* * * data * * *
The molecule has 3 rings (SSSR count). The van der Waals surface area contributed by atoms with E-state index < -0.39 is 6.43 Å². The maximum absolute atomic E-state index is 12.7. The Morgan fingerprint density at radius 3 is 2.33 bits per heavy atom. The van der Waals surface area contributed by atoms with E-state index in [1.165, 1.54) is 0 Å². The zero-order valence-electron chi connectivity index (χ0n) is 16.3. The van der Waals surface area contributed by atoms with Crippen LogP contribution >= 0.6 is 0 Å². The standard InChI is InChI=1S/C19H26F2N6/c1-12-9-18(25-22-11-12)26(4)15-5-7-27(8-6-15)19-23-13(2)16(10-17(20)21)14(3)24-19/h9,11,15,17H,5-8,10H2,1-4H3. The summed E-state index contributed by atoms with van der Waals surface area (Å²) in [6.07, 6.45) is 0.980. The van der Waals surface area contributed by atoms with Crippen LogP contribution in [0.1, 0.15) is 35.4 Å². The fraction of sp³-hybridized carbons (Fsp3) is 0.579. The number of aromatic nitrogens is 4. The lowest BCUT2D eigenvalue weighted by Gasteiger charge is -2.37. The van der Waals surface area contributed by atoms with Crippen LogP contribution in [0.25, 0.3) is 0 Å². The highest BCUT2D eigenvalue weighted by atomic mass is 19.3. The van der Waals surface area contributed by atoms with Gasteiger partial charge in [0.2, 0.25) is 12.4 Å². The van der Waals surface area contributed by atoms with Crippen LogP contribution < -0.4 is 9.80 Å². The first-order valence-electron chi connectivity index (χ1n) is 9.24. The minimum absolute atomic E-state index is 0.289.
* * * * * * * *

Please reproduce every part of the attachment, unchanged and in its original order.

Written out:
The molecule has 3 rings (SSSR count). The van der Waals surface area contributed by atoms with E-state index < -0.39 is 6.43 Å². The maximum absolute atomic E-state index is 12.7. The Morgan fingerprint density at radius 3 is 2.33 bits per heavy atom. The van der Waals surface area contributed by atoms with E-state index in [1.165, 1.54) is 0 Å². The zero-order valence-electron chi connectivity index (χ0n) is 16.3. The van der Waals surface area contributed by atoms with Crippen LogP contribution >= 0.6 is 0 Å². The standard InChI is InChI=1S/C19H26F2N6/c1-12-9-18(25-22-11-12)26(4)15-5-7-27(8-6-15)19-23-13(2)16(10-17(20)21)14(3)24-19/h9,11,15,17H,5-8,10H2,1-4H3. The summed E-state index contributed by atoms with van der Waals surface area (Å²) in [6.07, 6.45) is 0.980. The van der Waals surface area contributed by atoms with Crippen LogP contribution in [0.1, 0.15) is 35.4 Å². The fraction of sp³-hybridized carbons (Fsp3) is 0.579. The number of aromatic nitrogens is 4. The lowest BCUT2D eigenvalue weighted by Gasteiger charge is -2.37. The van der Waals surface area contributed by atoms with Crippen LogP contribution in [0.25, 0.3) is 0 Å². The highest BCUT2D eigenvalue weighted by atomic mass is 19.3. The van der Waals surface area contributed by atoms with Gasteiger partial charge in [0.2, 0.25) is 12.4 Å². The van der Waals surface area contributed by atoms with Crippen LogP contribution < -0.4 is 9.80 Å². The first-order valence-electron chi connectivity index (χ1n) is 9.24. The minimum absolute atomic E-state index is 0.289.